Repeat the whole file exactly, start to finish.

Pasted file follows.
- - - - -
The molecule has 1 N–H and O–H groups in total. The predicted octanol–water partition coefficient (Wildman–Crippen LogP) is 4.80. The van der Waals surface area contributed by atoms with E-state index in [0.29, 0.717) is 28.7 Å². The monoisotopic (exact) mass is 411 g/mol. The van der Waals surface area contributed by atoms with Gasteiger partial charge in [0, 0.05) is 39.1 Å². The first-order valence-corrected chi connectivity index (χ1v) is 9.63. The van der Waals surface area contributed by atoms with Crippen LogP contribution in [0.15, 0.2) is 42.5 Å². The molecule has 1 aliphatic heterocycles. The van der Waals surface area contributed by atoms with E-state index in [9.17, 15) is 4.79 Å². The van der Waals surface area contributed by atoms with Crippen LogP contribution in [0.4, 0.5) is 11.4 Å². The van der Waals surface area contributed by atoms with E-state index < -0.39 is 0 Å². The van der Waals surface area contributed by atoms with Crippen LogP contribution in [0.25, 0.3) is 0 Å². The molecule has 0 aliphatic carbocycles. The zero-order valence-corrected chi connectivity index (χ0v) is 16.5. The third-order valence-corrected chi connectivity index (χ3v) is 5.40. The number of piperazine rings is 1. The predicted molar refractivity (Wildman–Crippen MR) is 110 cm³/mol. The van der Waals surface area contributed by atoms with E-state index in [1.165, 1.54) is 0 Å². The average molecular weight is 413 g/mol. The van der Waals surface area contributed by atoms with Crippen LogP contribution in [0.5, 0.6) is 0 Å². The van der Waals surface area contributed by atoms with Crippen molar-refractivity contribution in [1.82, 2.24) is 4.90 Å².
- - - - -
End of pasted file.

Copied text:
The molecule has 1 N–H and O–H groups in total. The predicted octanol–water partition coefficient (Wildman–Crippen LogP) is 4.80. The van der Waals surface area contributed by atoms with E-state index in [0.29, 0.717) is 28.7 Å². The monoisotopic (exact) mass is 411 g/mol. The van der Waals surface area contributed by atoms with Gasteiger partial charge in [0, 0.05) is 39.1 Å². The first-order valence-corrected chi connectivity index (χ1v) is 9.63. The van der Waals surface area contributed by atoms with Crippen LogP contribution in [0.15, 0.2) is 42.5 Å². The molecule has 1 aliphatic heterocycles. The van der Waals surface area contributed by atoms with E-state index in [9.17, 15) is 4.79 Å². The van der Waals surface area contributed by atoms with Crippen LogP contribution in [0.4, 0.5) is 11.4 Å². The van der Waals surface area contributed by atoms with E-state index < -0.39 is 0 Å². The van der Waals surface area contributed by atoms with Crippen LogP contribution in [0.25, 0.3) is 0 Å². The molecule has 0 aliphatic carbocycles. The zero-order valence-corrected chi connectivity index (χ0v) is 16.5. The third-order valence-corrected chi connectivity index (χ3v) is 5.40. The number of piperazine rings is 1. The predicted molar refractivity (Wildman–Crippen MR) is 110 cm³/mol. The van der Waals surface area contributed by atoms with E-state index in [1.165, 1.54) is 0 Å². The average molecular weight is 413 g/mol. The van der Waals surface area contributed by atoms with Crippen LogP contribution in [0.5, 0.6) is 0 Å². The van der Waals surface area contributed by atoms with Crippen molar-refractivity contribution in [1.82, 2.24) is 4.90 Å².